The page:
Remodel your home, but don't wreck finances
In a down real estate market, many homeowners choose to spruce up their homes rather than try to sell and move. If you're thinking about hiring a contractor for a remodeling job, consider these tips:
1 Ask people you trust for recommendations. Line up the names of at least three contractors and solicit bids from them. Important questions to ask include: How long have you been in business? What kind of workers' compensation and liability insurance do you carry? How many projects like mine have you completed? Can I go see them?
2 Talk with previous customers. Ask them: Did the contractor communicate well and do a good job of listening to you? Did the crew show up on time? Was the job finished on schedule? Would you hire the remodeler again without hesitation?
3 Don't automatically choose the lowest bidder. Consider other key factors, such as the feedback you receive from past customers and the contractor's reputation.
4 Do a background check. Before hiring anyone, take a moment to investigate the contractor's complaint history through the Better Business Bureau of West Florida (call (727) 535-5522, or check the database at www.bbbwestflorida.org) and the Florida Division of Consumer Services toll-free at 1-800-435-7352.
5 Get your agreement in writing. Even if the contractor is a friend, make sure agreements and promises appear in a written contract that both of you sign.
6 Establish a budget before work begins. Define your budget from the outset by picking the products and materials you want. Include your choices in the contract to avoid confusion and change orders.
7 Know how to pay for the job. Aim for a down payment of 10 percent or less, and schedule payments weekly or monthly, or after completion of each phase of the project. Never make final payment until you are satisfied with the work done and know that subcontractors and suppliers have been paid.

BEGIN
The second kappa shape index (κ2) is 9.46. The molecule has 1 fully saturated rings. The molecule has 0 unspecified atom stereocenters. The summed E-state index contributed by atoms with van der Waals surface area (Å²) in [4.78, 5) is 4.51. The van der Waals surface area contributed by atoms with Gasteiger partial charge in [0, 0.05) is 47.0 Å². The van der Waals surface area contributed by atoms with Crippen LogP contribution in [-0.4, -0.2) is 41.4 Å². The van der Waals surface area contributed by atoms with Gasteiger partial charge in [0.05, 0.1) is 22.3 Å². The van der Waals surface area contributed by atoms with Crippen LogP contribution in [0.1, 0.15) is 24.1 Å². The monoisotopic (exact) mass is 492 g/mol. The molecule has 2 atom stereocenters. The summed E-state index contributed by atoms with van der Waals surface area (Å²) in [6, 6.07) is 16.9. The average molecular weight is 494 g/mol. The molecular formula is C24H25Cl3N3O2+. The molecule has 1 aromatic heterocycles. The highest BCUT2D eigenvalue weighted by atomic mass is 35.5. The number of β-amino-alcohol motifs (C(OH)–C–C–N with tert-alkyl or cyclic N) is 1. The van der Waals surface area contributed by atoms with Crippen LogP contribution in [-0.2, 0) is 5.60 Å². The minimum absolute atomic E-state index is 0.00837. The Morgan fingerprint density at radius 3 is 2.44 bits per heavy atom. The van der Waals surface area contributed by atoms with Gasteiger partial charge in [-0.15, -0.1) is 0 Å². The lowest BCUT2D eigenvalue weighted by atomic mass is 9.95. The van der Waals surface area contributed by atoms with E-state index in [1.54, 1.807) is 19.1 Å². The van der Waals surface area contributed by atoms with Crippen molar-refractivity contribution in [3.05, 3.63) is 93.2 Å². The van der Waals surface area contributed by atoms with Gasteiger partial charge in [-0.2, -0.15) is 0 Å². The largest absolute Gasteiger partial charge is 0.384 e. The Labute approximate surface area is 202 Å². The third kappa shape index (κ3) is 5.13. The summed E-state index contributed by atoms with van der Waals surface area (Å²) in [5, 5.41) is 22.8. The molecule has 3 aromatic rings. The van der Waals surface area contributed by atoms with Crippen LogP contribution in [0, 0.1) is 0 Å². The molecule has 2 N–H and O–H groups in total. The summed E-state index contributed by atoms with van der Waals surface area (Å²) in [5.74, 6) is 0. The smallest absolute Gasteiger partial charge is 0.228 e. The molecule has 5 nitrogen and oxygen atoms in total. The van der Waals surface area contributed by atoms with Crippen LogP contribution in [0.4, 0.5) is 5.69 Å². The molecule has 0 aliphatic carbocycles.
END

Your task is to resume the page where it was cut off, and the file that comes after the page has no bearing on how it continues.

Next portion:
8 Avoid liens. After completion of a large job, withhold a portion of the payment (about 10 percent) for 30 days in case liens emerge. (If a contractor doesn't pay subcontractors or workers, they may hold you responsible and place a lien against your home.)
9 Mastermind ways to save money. Consider starting with a small remodeling project first. Doing a larger home remodel in stages is a good way to minimize your initial cash outlay. Another possibility: Work with a contractor who will let you share the workload. Perhaps you can do the demolition work at the start of a project and the painting at the end.
10 Have some tricks up your sleeve. As opposed to making structural changes, painting is the best way to revitalize a room for a small amount of money. Rather than replacing slightly damaged walls, use heavy or textured wallpaper or faux finish painting techniques to conceal damage. Also, it costs a lot of money to add square footage to your home. Instead, borrow space from a neighboring room or make a room appear larger by using optical illusions such as bow windows, skylights and vaulted ceilings.
Laura T. Coffey
Sources: National Association of the Remodeling Industry (www.nari.org); Better Business Bureau (www.bbb.org)